So in my classes I have moved this information gathering stage out of the classroom. Students have to come to class prepared. In many business and law schools, courses are taught using the case study method. You better come to class prepared because the faculty member might point at you and say, “You, explain your point of view.” You are put on the spot. Therefore, there is a good motivator for coming to class prepared. If you haven’t read the case before coming to class, you are likely to or you might well make a fool out of yourself in front of your peers. That’s a high-pressure motivator, which I don’t want to use in my classrooms because I want to really use the classroom for discussion and to foster this interaction between students.
So for a long time I struggled with finding a good model, a good way to get the students to prepare themselves for class. I would assign a chapter to read, but if I didn’t offer a carrot and a stick, half of the class would not read it, even though I told them, “Look, you have to read that chapter anyway. You can read it before class. You can read it after class to understand what happened in class. Or you can read it two weeks before the exam in order to pass the exam. Obviously, you’re going to get the most mileage if you read it before class.” That was not good enough.
Then I came across this teaching technique called “Just-in-Time Teaching” that is the icing on the cake. It was developed at the Air Force Academy and a number of other institutions.
How does Just-in-Time Teaching work?
The basic technique is the following (and I think it works in any field-it’s not discipline specific). In addition to a reading assignment, the students have to complete a web-based form that has three questions. Two deal with the content they have read and are very hard questions; they are not questions that you can lift out of the text. In fact, not many students will get them right, but the students are graded on effort, not on correctness. The most important part is the third question, which is always the same: “Please tell us what you found difficult or confusing in this reading assignment. If you did not find anything difficult or confusing, tell us what you found most interesting.”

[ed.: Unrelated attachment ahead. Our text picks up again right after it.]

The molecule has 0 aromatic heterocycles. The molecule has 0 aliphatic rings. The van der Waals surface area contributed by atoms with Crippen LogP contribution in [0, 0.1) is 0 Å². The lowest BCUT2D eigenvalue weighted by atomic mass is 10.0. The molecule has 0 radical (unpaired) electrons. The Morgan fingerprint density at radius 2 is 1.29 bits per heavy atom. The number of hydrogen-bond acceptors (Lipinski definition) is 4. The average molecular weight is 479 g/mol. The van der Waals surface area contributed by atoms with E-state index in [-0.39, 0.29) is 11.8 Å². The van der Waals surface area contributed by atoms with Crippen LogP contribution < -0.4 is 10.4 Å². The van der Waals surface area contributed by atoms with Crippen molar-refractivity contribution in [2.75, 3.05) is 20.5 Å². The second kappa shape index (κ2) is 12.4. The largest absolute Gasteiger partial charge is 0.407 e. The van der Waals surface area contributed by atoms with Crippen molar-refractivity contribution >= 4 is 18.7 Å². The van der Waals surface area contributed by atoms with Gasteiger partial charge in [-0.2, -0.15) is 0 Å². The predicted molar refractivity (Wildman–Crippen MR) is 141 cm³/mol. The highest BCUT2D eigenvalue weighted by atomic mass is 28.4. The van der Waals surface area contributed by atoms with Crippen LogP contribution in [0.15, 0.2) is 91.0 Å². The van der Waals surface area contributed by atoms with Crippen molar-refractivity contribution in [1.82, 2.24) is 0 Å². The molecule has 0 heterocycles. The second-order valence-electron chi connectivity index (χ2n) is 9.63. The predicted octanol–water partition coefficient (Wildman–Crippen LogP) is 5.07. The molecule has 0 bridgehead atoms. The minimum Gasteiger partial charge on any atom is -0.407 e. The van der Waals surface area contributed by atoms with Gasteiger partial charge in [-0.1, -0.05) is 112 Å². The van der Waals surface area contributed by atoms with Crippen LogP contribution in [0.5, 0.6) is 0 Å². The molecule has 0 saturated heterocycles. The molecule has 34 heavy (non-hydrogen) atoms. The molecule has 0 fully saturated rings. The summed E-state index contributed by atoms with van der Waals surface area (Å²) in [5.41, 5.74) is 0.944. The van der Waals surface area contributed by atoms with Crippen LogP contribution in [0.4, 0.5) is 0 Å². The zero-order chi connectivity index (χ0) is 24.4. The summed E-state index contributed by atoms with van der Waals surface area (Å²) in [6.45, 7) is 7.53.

Normally when I prepare to teach a class, I sit down and look at the material and decide, based on my experience and other things, what I think the students need to be lectured on. But that process is based on my experience, which might be very different from that of the students I am facing because I am teaching pre-meds and engineers. Students are going to have very different careers from my own, and I’ve noticed that I’ve often made the mistake of projecting my own experience onto students who actually are very different and will be very different from me.
With the Just-in-Time system, I have an opportunity to actually look at what the students tell me. They’ll say “I found topic A difficult” or “I found topic C difficult.” The night before I teach, I press on a button on my Web site and out come all the answers to that third question. And I can quickly scan them and decide what needs to be covered-or uncovered-in class.
What type of feedback do you receive from this third question?
Basically the feedback I get from students falls into three categories. One is “useless”-responses like “everything is clear” or “everything is unclear.” There’s not much you can do with that information.
Then there are responses that fall into a category I call “real important things that you would like to address in class.” In fact, sometimes students will have questions that as an instructor you might not have thought of. And I use them the next day in class by just bouncing them back to the students. Instead of explaining to them what the answer to the question is, I just pose their question as a ConceptTest, as a question to the class. I’ve had some students come to me at the end of the lecture saying, “Professor Mazur, that question you asked me, that was exactly the question I had.” And I look at the student and say, “That was your question!”